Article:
Can bighorns, a bullet train and a huge solar farm coexist in the Mojave Desert?
To most travelers on Interstate 15 between Barstow and Las Vegas, the Mojave Desert’s jagged Soda Mountains rise above a seemingly lifeless wasteland of hellish sand dunes, lava flows and vast flatlands.
But scientists say the scorched terrain just half a mile north of the Mojave National Preserve’s aptly named Devil’s Playground is a deceptively delicate and vital ecosystem rich in wildlife: tortoises, foxes, badgers, bobcats and bighorn sheep.
Now, proposals to build a high-speed electric rail linking Southern California to Las Vegas and revive a long-dead solar project in the area have triggered a clash with conservationists over how best to ensure that bighorn sheep populations do not become genetically isolated — or wind up as roadkill.
Of particular concern was a recent announcement that the California Department of Fish and Wildlife is reviewing a revised version of the controversial Soda Mountain Solar Project that includes requests for permits to “take,” or fatally injure, desert tortoises, and alter desert washes during construction.
“We can’t let this solar project happen,” said Chris Clarke of the nonprofit National Parks Conservation Assn.
“The value of this landscape and its habitat,” he said, “far outweighs the value of energy the proposed project would generate.”
For Mojave watchers, the situation is a crucial test of state Fish and Wildlife’s ability to mediate compromises among the developers while also planning a sustainable future for complex and fragile ecological networks across the desert.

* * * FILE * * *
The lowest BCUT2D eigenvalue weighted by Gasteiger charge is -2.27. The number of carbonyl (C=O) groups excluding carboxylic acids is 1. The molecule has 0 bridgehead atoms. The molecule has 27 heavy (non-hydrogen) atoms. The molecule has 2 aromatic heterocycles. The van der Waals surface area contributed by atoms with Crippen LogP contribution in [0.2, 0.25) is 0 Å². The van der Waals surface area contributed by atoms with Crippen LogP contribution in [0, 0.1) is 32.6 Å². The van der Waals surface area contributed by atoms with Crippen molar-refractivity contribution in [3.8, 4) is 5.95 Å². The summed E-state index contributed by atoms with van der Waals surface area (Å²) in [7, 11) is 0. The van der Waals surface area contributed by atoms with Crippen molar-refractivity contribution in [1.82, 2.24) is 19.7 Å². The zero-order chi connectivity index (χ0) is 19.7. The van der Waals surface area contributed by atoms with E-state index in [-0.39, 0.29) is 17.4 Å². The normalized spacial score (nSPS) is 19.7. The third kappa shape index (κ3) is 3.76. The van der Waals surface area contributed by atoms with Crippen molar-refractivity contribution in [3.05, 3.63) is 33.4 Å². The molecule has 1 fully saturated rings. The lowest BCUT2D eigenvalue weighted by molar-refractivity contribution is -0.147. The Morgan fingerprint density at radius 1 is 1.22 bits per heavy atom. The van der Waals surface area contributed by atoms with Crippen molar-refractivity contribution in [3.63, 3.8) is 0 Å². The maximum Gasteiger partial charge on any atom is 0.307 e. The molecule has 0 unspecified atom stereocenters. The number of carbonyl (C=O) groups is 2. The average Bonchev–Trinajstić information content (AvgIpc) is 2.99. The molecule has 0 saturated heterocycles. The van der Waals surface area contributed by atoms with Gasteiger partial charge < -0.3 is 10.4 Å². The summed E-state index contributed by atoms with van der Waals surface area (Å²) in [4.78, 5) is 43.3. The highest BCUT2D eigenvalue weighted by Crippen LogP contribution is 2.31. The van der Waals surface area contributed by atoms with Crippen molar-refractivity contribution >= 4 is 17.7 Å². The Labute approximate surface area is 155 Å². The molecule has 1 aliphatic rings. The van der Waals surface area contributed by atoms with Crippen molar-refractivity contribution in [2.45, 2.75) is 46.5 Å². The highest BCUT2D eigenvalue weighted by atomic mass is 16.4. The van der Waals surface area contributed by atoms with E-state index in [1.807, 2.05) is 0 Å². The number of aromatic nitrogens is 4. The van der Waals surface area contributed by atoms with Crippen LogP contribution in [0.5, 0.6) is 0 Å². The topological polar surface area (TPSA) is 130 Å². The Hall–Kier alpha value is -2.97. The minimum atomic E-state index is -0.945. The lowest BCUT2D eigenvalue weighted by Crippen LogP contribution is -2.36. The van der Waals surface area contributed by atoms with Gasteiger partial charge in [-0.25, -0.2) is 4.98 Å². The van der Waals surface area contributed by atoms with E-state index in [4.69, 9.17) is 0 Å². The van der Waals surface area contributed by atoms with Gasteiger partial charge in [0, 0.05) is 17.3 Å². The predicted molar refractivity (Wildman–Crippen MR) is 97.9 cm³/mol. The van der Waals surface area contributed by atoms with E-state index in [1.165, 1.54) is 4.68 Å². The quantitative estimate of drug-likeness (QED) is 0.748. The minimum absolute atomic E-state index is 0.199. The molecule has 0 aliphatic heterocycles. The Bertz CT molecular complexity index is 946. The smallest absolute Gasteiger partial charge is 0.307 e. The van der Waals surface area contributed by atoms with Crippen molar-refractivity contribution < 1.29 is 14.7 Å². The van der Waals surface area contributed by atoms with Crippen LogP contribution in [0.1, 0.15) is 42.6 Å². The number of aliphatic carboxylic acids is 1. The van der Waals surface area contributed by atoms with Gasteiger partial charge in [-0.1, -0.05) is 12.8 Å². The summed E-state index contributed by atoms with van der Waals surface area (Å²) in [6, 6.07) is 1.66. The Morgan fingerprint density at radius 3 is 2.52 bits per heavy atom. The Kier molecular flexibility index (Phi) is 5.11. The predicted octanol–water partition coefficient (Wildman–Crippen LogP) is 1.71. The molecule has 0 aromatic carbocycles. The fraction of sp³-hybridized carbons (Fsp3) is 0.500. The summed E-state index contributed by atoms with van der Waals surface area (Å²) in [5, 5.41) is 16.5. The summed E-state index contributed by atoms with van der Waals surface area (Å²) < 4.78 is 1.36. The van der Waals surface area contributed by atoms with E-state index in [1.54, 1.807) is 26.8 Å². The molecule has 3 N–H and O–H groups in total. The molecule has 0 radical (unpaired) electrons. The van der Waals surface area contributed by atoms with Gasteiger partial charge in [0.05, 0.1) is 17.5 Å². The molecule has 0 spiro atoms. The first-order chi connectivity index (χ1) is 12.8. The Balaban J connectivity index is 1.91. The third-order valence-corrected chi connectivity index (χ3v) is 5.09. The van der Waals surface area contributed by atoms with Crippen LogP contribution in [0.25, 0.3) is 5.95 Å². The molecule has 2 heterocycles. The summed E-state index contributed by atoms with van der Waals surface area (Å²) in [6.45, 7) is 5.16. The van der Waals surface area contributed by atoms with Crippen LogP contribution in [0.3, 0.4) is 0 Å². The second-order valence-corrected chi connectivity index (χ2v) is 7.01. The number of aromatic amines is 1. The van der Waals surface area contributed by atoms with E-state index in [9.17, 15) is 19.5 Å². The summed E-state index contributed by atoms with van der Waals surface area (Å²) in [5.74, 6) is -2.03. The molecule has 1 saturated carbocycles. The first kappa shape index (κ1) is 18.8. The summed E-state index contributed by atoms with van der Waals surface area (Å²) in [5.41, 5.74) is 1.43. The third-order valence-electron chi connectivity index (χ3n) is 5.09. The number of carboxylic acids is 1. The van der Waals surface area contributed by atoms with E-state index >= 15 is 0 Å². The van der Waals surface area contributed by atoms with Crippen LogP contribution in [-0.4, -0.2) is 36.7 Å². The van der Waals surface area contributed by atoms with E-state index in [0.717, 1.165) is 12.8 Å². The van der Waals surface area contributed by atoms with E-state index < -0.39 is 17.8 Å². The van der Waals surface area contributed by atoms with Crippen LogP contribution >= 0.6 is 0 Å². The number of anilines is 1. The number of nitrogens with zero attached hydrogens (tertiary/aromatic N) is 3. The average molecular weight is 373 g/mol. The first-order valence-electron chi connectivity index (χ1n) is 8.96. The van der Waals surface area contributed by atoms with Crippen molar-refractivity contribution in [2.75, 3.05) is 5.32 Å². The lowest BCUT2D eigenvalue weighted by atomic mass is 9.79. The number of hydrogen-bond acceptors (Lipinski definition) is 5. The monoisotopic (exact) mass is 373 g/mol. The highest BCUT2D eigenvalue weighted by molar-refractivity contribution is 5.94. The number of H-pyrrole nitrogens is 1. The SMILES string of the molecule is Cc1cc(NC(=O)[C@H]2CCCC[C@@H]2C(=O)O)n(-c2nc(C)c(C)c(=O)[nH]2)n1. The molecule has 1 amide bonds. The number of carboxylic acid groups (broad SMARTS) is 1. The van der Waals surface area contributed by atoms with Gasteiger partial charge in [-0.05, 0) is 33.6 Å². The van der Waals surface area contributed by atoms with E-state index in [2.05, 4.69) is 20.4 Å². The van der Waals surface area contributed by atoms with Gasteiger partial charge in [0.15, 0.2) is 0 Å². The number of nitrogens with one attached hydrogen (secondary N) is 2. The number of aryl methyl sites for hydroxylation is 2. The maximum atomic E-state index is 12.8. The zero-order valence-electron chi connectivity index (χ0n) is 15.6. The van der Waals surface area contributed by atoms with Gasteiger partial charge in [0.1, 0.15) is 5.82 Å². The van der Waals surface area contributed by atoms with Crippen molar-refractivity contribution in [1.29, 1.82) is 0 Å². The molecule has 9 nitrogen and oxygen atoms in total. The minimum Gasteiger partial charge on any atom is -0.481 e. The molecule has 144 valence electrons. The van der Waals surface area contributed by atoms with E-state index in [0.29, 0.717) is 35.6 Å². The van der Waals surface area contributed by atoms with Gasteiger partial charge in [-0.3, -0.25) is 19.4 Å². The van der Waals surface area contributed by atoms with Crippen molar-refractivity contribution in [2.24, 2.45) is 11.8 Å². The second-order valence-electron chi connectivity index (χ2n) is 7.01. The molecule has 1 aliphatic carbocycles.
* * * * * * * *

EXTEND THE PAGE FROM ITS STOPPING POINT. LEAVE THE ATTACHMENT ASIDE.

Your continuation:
Critics worry that the solar project could jeopardize negotiations among federal rail officials, Caltrans, state wildlife authorities and the rail developer, Brightline West of Miami, to include three wildlife overcrossings in its $8-billion project, which would occupy the center divider of Interstate 15.
Zglobal, the Folsom, Calif. renewable energy company backing the Soda Mountain Solar Project, and Brightline were unavailable for comment.
But Christina Aiello, a biologist at Oregon State University and expert on bighorn sheep along Interstate 15, said, “It’s a bit of a shock that this zombie solar project has reemerged from the dead.”
In the worst-case scenario, it could lead bighorn sheep populations to avoid the region, which would render wildlife overcrossings a huge waste of money, she said.
“It would also amount to a slap in the faces of all those who’ve poured labor, money and years of their lives into local bighorn recovery efforts,” Aiello said.
State wildlife authorities will evaluate the project’s environmental impacts, as required by the California Environmental Quality Act.
“Let’s all take a deep breath,” said Chuck Bonham, director of state Fish and Wildlife. “The desert is an invaluable landscape, and any proposed solar project has got to go through a public process.
“If we need to make changes to avoid conflicts, we’ll do that. But there will be a way in which everyone can accept and embrace connectivity for the bighorn populations — it just makes sense.”